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SALT LAKE CITY - Amid strong opposition from Salt Lake City, other government-owned landfills and private commercial garbage haulers, the Salt Lake County Council killed a resolution to cap garbage waste dumping at the Salt Lake County landfill.
The Salt Lake City Council and the Salt Lake Valley Solid Waste Management Council would have also had to approve resolution. Both had written letters of opposition to Salt Lake County Council Chairman Joe Hatch, drafter of the resolution. The County Council's committee of the whole voted 3-2 to oppose the measure.
The resolution, as drafted, would result in higher garbage collection fees for end users, warned a letter from the chairman of Salt Lake Valley Solid Waste Management Council.
"The council feels strongly that a waste restriction cap will create several impacts to the landfill operations, including the necessity to increase tipping fees that will ultimately be passed along to Salt Lake City, Salt Lake County and West Valley residents," wrote Rick Graham in a letter to Hatch.
Presently, the landfill accepts about 480,000 tons of garbage waste a year. Next year, because of recycling and metal shredding efforts at the facility, the figure is expected to be about 447,000 tons. Tuesday morning, Hatch's resolution contained a 400,000 ton cap. By Tuesday afternoon, the cap was changed to 447,000 tons. Even so, council members said a different process was needed to amend current operating conditions.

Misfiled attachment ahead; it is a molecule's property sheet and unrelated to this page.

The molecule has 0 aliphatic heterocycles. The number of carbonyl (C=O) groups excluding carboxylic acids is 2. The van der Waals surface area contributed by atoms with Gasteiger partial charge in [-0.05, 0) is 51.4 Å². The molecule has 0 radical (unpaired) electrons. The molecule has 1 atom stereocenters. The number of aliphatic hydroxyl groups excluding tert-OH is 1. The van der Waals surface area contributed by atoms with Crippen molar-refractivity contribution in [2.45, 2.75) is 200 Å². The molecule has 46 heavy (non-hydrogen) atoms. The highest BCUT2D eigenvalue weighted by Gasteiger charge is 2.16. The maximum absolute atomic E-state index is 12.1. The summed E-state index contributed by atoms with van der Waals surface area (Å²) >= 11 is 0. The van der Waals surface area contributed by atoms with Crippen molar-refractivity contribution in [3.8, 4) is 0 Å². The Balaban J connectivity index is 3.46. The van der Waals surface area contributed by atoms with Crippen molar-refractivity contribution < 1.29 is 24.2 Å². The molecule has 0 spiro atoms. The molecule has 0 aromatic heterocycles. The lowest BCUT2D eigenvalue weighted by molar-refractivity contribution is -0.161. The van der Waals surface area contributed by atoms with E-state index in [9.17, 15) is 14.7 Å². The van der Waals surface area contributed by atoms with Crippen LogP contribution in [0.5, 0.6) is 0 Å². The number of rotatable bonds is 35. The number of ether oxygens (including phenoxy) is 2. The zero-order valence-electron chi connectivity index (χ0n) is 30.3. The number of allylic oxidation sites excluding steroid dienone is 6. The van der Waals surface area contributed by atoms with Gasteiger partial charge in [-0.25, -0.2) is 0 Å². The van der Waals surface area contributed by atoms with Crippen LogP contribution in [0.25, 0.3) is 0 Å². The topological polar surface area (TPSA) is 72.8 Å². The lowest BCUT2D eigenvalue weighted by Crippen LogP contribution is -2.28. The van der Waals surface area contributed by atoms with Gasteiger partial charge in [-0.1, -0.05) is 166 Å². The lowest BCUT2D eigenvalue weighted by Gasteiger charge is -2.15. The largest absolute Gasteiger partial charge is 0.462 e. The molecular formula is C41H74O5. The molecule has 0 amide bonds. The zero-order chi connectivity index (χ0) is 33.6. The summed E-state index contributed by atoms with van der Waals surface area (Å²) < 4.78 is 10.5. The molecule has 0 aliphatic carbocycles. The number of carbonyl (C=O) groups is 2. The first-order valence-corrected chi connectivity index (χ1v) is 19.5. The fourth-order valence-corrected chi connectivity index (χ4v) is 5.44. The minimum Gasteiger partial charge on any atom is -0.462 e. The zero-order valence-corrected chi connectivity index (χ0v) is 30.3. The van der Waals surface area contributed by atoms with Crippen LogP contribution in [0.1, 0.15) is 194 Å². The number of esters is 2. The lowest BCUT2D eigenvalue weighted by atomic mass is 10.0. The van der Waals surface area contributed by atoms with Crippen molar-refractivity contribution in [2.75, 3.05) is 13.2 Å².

"I don't think this is the right time to make a decision," said Councilwoman Jenny Wilson.
Hatch said unless the parties take a more active role in management of the landfill — and the role it plays in market forces — the Legislature will pass laws to regulate the industry.
Councilman Randy Horiuchi took Salt Lake Mayor Peter Corroon's office to task for also opposing the resolution, calling the office "schizophrenic" considering its strong stand on other environmental issues in the county.
Doug Willmore, chief administrative officer to Corroon, said putting a cap on the landfill would distort the market, which is a mix of private and government landfills. Moreover, other forces are in place to extend the life of the landfill, which was Hatch's rationale for the cap.
Six years ago, the expected life span of the landfill was 51 years, Willmore said. Because of recycling, setting aside green waste and efforts by manufacturers to reduce product packaging, the life span has increased, Willmore said.
Worse, Willmore said, capping the landfill would raise costs for homeowners and the private sector.
"This is a de facto tax to handle a remotely potential problem 58 years from now," he said.